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Recycling tenofovir better than zidovudine switch for HIV

Elvira Manzano
01 Sep 2020

Recycling tenofovir after failure of first-line treatment vs switching to second-line zidovudine is associated with better care retention, adherence, and viral load suppression in HIV patients, especially when combined with atazanavir boosted with ritonavir, a new study presented at AIDS 2020 Virtual has shown.

WHO guidelines recommend an optimized NRTI* backbone for second‐line antiretroviral treatment (ART), including switching from tenofovir to zidovudine, if first-line treatment fails.

However, the side effects of zidovudine, including nausea, anaemia, and limb fat loss, make it an unattractive option for second-line treatment. The twice-daily dosing of zidovudine also  poses adherence issues to some patients.

“Treatment toxicity and pill burden should be taken into consideration when selecting a treatment regimen after first-line failure,” said study investigator Dr Samuel Pierre from the GHESKIO Centres, Research in Port‐au‐Prince, Haiti.

An alternative second-line option is to recycle tenofovir as part of a new combination, based on limited evidence that recycling the drug contributes to viral suppression despite the presence of the K65R mutation.

Tenofovir recycling: What’s the evidence?

ART adherence is crucial for long-term HIV treatment success. There is good evidence that recycling tenofovir in the second-line setting may contribute to viral suppression, said Pierre.

In the current retrospective review, the researchers sought to determine if continued use of tenofovir in second-line treatment would work well for adult HIV patients in Haiti vs switching to zidovudine. Patients were on first-line regimen of tenofovir, lamivudine, and efavirenz and were switched to a second-line regimen that included ritonavir-boosted protease inhibitor (bPI), in combination with either tenofovir/lamivudine (TDF/3TC) or zidovudine/lamivudine (AZT/3TC). Adherence based on pharmacy refill data and viral suppression below 200 copies/mL within 12 months of switching were assessed. [AIDS 2020 Virtual, abstract OAB0405]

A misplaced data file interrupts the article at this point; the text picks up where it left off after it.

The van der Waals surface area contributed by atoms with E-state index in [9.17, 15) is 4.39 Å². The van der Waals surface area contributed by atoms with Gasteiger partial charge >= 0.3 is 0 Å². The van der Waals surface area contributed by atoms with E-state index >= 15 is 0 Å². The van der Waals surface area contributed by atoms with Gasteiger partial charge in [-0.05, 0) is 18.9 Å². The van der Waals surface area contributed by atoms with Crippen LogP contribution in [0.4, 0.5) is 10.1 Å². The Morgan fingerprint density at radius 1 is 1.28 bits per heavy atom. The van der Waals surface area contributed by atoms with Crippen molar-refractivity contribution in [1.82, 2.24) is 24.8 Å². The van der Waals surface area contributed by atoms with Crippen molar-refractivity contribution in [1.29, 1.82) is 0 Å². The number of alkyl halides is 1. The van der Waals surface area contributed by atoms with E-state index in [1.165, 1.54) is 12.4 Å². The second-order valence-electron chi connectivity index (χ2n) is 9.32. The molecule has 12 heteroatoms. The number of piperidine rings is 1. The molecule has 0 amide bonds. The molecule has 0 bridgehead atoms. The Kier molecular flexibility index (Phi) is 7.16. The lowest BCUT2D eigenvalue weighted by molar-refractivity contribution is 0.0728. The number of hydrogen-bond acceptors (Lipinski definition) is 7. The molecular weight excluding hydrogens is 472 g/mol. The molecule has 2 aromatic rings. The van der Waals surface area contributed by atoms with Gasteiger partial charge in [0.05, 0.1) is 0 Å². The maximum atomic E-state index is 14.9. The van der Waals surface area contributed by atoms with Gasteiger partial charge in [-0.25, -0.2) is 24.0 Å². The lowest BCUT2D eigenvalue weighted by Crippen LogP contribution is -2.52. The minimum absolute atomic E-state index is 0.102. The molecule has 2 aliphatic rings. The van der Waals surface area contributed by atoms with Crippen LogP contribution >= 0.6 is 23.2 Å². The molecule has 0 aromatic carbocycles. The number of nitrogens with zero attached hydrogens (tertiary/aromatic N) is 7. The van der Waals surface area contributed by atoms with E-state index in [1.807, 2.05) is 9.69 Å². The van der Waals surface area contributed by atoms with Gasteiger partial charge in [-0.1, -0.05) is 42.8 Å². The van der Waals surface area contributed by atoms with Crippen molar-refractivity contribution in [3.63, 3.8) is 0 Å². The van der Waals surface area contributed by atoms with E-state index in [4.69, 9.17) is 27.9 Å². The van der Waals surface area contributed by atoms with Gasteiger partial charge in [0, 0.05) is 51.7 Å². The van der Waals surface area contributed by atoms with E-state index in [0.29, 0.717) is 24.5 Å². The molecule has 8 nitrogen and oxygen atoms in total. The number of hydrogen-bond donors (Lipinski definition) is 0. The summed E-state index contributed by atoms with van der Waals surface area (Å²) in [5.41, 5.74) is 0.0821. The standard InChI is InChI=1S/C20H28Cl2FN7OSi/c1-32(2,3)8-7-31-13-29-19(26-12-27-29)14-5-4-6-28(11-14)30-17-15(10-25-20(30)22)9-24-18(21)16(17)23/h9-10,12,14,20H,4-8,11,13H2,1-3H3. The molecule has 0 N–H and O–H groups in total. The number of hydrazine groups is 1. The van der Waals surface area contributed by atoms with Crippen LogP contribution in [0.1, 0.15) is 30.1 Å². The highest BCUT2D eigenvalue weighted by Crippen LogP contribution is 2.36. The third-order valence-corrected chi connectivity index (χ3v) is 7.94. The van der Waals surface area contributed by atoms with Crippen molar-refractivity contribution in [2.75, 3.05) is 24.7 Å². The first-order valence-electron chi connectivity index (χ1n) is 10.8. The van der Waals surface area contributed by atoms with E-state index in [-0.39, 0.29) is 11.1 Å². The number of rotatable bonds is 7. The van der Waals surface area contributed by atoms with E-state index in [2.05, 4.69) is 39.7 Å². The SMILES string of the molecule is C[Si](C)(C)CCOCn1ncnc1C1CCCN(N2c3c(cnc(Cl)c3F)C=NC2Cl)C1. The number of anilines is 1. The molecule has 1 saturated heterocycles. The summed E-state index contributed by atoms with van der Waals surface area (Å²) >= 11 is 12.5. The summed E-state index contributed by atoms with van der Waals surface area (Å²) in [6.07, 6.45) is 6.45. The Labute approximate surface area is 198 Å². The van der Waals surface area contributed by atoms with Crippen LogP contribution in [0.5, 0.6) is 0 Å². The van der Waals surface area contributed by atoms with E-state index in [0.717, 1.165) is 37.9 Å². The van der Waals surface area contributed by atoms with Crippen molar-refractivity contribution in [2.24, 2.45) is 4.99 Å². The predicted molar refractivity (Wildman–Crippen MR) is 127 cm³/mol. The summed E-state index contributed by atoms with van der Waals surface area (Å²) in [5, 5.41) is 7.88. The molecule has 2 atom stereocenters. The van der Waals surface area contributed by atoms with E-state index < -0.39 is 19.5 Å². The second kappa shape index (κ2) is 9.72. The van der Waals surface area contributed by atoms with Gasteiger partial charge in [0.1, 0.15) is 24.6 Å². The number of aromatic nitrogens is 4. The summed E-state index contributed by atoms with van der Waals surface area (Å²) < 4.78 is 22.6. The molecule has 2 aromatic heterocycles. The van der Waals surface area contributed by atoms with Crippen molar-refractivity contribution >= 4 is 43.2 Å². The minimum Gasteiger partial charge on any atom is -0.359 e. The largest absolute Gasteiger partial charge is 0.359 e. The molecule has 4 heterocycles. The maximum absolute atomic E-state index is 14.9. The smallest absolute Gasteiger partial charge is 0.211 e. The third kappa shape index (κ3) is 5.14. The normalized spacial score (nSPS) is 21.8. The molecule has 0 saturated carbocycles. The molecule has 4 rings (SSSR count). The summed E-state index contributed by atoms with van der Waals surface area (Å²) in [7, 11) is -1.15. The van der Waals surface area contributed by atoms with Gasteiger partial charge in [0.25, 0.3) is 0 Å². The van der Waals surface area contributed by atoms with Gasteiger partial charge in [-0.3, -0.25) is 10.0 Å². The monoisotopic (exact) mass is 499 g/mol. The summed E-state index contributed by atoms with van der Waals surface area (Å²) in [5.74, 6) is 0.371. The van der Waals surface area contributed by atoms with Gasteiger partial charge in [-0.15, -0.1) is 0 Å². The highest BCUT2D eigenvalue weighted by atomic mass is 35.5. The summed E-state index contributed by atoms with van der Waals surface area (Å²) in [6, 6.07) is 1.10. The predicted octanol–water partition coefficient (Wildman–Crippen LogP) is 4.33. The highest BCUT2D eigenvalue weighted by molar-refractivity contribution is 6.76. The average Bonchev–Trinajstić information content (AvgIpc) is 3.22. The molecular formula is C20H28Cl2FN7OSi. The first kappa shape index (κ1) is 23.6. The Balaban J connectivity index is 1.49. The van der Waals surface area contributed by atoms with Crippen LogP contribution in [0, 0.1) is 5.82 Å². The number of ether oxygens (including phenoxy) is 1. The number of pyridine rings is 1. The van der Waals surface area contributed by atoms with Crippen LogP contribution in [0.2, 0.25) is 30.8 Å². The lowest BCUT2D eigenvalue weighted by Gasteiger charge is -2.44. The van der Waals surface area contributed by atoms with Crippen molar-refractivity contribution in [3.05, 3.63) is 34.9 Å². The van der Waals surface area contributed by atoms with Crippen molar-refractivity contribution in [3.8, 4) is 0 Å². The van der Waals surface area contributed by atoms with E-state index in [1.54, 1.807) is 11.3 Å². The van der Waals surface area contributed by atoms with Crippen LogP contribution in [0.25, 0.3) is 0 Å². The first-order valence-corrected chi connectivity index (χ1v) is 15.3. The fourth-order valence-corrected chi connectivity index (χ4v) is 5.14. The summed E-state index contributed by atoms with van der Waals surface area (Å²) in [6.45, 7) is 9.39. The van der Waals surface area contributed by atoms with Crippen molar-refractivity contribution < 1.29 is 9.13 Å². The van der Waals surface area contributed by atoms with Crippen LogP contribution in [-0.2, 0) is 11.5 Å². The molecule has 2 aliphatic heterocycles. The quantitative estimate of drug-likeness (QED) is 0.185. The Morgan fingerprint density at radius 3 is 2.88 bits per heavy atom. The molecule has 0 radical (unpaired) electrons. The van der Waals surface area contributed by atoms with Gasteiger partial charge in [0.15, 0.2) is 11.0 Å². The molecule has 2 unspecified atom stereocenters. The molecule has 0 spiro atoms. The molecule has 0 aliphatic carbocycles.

Of 1,017 patients (509 women, median age 40.7 years), 284 were switched to AZT/3TC and 733 continued with TDF/3TC. Retention in care did not differ between switchers and non-switchers (83 percent for each group).

Lower viral load, better adherence with tenofovir

Viral suppression in patients with ≥90 percent adherence was better in the TDF/3TC group than in the AZT/3TC group (p<0.016). Non-switchers were significantly more likely to have a viral load below 200 copies/mL on their first viral load test after 12 months, with more than half of them having an undetectable viral load during that period (p<0.001).

Predictors of viral suppression included recycled TDF/3TC (odds ratio [OR], secondary or higher education level (OR, 1.53), and being married/living together (OR, 1.51).

In terms of adherence, non-switchers had significantly better adherence – 48 percent had adherence of ≥90 percent vs 38 percent for switchers (p=0.006).

Further analysis of outcomes according to the second-line bPI showed that non-switchers on atazanavir were significantly more likely than switchers to be retained in care after 12 months, to have 12-month adherence >90 percent, and to have a first viral load test below 200 copies/mL.

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Most Read Articles
23 Dec 2019
At a Menarini-sponsored symposium held during the Asian Pacific Society Congress, renowned cardiologist Prof John Camm provided the latest evidence for chronic stable angina with or without concomitant diseases, with a special focus on the antianginal agent ranolazine and combination therapies. The event was chaired and moderated by Dr Dante Morales from the University of the Philippines College of Medicine.
11 Aug 2020
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3 days ago
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